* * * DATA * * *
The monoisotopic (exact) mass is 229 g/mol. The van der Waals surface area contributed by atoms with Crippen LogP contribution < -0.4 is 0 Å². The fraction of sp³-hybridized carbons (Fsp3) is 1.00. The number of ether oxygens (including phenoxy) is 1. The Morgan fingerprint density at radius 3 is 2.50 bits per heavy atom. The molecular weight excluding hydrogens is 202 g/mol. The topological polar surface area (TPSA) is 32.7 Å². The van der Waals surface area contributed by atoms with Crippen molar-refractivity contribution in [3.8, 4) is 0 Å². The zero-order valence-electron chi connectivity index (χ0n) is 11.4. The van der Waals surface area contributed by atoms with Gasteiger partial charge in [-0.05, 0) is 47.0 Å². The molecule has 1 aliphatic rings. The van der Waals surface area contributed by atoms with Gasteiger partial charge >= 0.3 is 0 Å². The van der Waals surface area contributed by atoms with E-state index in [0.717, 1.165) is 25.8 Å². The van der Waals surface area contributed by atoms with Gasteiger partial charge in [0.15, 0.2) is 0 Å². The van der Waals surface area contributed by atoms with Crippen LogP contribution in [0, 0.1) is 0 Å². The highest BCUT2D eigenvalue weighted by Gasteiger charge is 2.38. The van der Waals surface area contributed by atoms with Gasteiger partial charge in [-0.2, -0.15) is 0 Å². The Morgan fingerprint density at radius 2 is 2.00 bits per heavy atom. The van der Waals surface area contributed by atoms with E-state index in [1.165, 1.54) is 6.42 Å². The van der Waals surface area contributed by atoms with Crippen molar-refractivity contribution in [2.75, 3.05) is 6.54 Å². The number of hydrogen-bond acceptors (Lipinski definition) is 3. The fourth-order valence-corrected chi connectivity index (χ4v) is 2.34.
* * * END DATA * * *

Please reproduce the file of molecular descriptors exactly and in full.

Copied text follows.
The monoisotopic (exact) mass is 229 g/mol. The van der Waals surface area contributed by atoms with Crippen LogP contribution < -0.4 is 0 Å². The fraction of sp³-hybridized carbons (Fsp3) is 1.00. The number of ether oxygens (including phenoxy) is 1. The Morgan fingerprint density at radius 3 is 2.50 bits per heavy atom. The molecular weight excluding hydrogens is 202 g/mol. The topological polar surface area (TPSA) is 32.7 Å². The van der Waals surface area contributed by atoms with Crippen molar-refractivity contribution in [3.8, 4) is 0 Å². The zero-order valence-electron chi connectivity index (χ0n) is 11.4. The van der Waals surface area contributed by atoms with Gasteiger partial charge in [-0.05, 0) is 47.0 Å². The molecule has 1 aliphatic rings. The van der Waals surface area contributed by atoms with Gasteiger partial charge >= 0.3 is 0 Å². The van der Waals surface area contributed by atoms with E-state index in [0.717, 1.165) is 25.8 Å². The van der Waals surface area contributed by atoms with Gasteiger partial charge in [0.15, 0.2) is 0 Å². The van der Waals surface area contributed by atoms with Crippen LogP contribution in [0, 0.1) is 0 Å². The highest BCUT2D eigenvalue weighted by Gasteiger charge is 2.38. The van der Waals surface area contributed by atoms with Gasteiger partial charge in [-0.2, -0.15) is 0 Å². The Morgan fingerprint density at radius 2 is 2.00 bits per heavy atom. The van der Waals surface area contributed by atoms with E-state index in [1.165, 1.54) is 6.42 Å². The van der Waals surface area contributed by atoms with Crippen molar-refractivity contribution in [2.75, 3.05) is 6.54 Å². The number of hydrogen-bond acceptors (Lipinski definition) is 3. The fourth-order valence-corrected chi connectivity index (χ4v) is 2.34.